In regards to our own species there are two primary issues which I think need to highlighted. First, it isn't a distribution along a simple polygyny-monogamy axis. If you use primate analogs this would be the gorilla-gibbon range. Male gorillas have harems when they are at their reproductive peak. In contrast, gibbons enter into male-female pair bonds. The size differential between males & females of the species correspond to what you would expect, since gorillas engage in a great deal of male-male competition, males are far larger than females. In contrast, gibbons are more balanced in size because there isn't a large differential between sexes in competition (females always have to "represent"). Additionally, in both species individuals seem to "cheat," so the breeding systems are ideals which are not always fully realized (both sexes are "jealous" and try to guard territory among gibbons). But there is another group of great apes which we have to look at, the chimpanzees. They don't fit the gorilla-gibbon range because females in both chimp species exhibit levels of polyandry, that is, they mate with more than one male over a short period of time . This explains the relatively large ball sacks of males chimps as well as their gooey sperm. If gorillas are at one end of this dimension and chimps at the other (gorilla females have been observed to attempt to cheat, but they don't seem to succeed much), humans seem to be in the middle (check the reliability of paternity confidence across cultures here). I think the question would be better framed as one of polygyny vs. polyandry vs. monogamy, as opposed to a one dimensional spectrum it is a multi-dimensional behavior space. Second, generalizing about the whole of humanity might not really be informative. Variation in behavior and phenotype is not an uncommon phenomenon. Humans may be characterized by alternative behavioral morphs which are extant at different proportions within various populations contingent upon the environment and society. Orangutans are a clearer case of this, there seems to be a "small male" type which females reject when offered the opportunity to male with "large males." But, the small male may remain within the population because its mobility and speed allows it to pursue a raping "strategy." That is, while large males need to be attractive to females because of their lack of agility, the smaller males can simply catch and inseminate the females. One can imagine various higher organisms being characterized by a flux of strategies within the population with might be evolutionarily stable, especially those subject to negative frequency dependence. For example, imagine that among orangs the small males are at a low frequency within the population. In this scenario it seems plausible that most females would be caught unawares because they would only rarely deal with the "threat" of approaching small males. Once the frequency of this morph rises to an appreciable level then socially (or genetically) conditioned defensive responses might arise which prevent it from increasing in frequency. In the case of gorillas, gibbons or elephant seals the modal (most common) strategy is almost exclusively practiced. But in species like orangs, gorillas or even chimpanzees, where more variation over time and tribe is the norm one must keep in mind both the central tendency (the mean) as well as the variance, and, possible multi-modalities (which would map onto the common morphs).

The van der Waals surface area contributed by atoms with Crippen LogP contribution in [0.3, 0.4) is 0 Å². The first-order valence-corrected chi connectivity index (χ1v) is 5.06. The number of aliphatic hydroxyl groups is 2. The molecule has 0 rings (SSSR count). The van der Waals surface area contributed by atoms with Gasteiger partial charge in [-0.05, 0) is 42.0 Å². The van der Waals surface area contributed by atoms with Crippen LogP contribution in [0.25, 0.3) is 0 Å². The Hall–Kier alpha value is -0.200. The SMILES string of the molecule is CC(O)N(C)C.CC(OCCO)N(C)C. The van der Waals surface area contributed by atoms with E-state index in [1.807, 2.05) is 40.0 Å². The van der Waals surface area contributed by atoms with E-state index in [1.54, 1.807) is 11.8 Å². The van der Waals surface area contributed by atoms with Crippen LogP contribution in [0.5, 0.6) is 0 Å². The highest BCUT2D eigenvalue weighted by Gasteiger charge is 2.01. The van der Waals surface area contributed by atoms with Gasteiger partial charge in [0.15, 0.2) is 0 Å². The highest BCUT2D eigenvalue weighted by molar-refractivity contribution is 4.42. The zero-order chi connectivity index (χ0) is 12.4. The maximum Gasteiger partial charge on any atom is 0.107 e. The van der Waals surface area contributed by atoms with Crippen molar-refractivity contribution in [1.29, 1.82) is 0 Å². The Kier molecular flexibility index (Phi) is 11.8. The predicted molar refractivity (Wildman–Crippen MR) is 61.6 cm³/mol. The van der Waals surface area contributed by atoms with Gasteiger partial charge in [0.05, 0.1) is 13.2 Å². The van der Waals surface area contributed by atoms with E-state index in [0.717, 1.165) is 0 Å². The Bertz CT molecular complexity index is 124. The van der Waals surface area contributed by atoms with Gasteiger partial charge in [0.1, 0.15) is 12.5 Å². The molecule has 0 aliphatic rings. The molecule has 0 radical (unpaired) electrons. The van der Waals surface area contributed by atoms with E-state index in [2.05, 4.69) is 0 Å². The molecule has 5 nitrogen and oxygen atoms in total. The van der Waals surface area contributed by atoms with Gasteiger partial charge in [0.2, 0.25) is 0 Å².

Finally, there is the issue of culture, the environmental and non-genetic aspect of behavioral causality. Obviously a trait must be expressed within a particular environment, and the expression of a genetic "switch" must then be properly contextualized. Consider the relationship between MAOA and abuse. The correlation between one allele and abuse on the population level needs to be understood in the context of early childhood environment at the level of the individual. The "abuse" morph will not express without particular environmental inputs. One can characterize this as a norm of reaction, or simply treat the environment as another component of the variance. The point is that a genetic component toward a behavioral bias does not imply that social & environmental forces can not play critical roles in how the phenomenon is realized (or not!). An emphasis on alternative morphs and behavioral strategies, and facultative responses, also implies that a range of behaviors might be realized dependent on the range of environments which a population is subject to over time. Ultimately I think a focus on instrumental attitude toward explanations are essential in the case of our own species because the biosocial toolkit is so multifaceted and flexible. Models need to be "thick" and microscale, nested within a set of contingent facts and amenable toward accommodating the reality of variation, heritable and non-heritable. No need for determinism, genetic or cultural, here.